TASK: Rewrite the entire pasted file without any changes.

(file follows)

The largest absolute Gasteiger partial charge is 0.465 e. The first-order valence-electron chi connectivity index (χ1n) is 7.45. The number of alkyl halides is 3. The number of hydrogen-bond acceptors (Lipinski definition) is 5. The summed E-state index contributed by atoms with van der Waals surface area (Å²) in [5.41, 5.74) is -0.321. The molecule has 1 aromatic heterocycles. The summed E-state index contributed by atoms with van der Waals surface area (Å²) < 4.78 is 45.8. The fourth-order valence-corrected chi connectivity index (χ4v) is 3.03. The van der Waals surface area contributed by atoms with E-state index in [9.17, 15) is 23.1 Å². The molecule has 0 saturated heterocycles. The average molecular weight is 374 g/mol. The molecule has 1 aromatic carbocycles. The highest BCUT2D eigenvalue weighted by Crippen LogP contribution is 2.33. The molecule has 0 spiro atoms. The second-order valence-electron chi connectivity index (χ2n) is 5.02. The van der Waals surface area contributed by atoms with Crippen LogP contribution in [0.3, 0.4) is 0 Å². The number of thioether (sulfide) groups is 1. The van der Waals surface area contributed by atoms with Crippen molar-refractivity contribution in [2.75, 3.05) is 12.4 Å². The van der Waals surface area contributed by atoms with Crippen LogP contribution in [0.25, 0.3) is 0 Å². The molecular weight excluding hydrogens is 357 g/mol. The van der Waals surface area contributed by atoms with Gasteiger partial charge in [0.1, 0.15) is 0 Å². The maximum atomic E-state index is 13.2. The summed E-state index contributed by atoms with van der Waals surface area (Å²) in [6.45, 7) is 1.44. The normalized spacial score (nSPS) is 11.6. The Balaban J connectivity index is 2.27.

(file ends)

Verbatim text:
The largest absolute Gasteiger partial charge is 0.465 e. The first-order valence-electron chi connectivity index (χ1n) is 7.45. The number of alkyl halides is 3. The number of hydrogen-bond acceptors (Lipinski definition) is 5. The summed E-state index contributed by atoms with van der Waals surface area (Å²) in [5.41, 5.74) is -0.321. The molecule has 1 aromatic heterocycles. The summed E-state index contributed by atoms with van der Waals surface area (Å²) < 4.78 is 45.8. The fourth-order valence-corrected chi connectivity index (χ4v) is 3.03. The van der Waals surface area contributed by atoms with E-state index in [9.17, 15) is 23.1 Å². The molecule has 0 saturated heterocycles. The average molecular weight is 374 g/mol. The molecule has 1 aromatic carbocycles. The highest BCUT2D eigenvalue weighted by Crippen LogP contribution is 2.33. The molecule has 0 spiro atoms. The second-order valence-electron chi connectivity index (χ2n) is 5.02. The van der Waals surface area contributed by atoms with Crippen LogP contribution in [0.3, 0.4) is 0 Å². The number of thioether (sulfide) groups is 1. The van der Waals surface area contributed by atoms with Crippen molar-refractivity contribution in [2.75, 3.05) is 12.4 Å². The van der Waals surface area contributed by atoms with Crippen LogP contribution in [0.25, 0.3) is 0 Å². The molecular weight excluding hydrogens is 357 g/mol. The van der Waals surface area contributed by atoms with Gasteiger partial charge in [0.1, 0.15) is 0 Å². The maximum atomic E-state index is 13.2. The summed E-state index contributed by atoms with van der Waals surface area (Å²) in [6.45, 7) is 1.44. The normalized spacial score (nSPS) is 11.6. The Balaban J connectivity index is 2.27.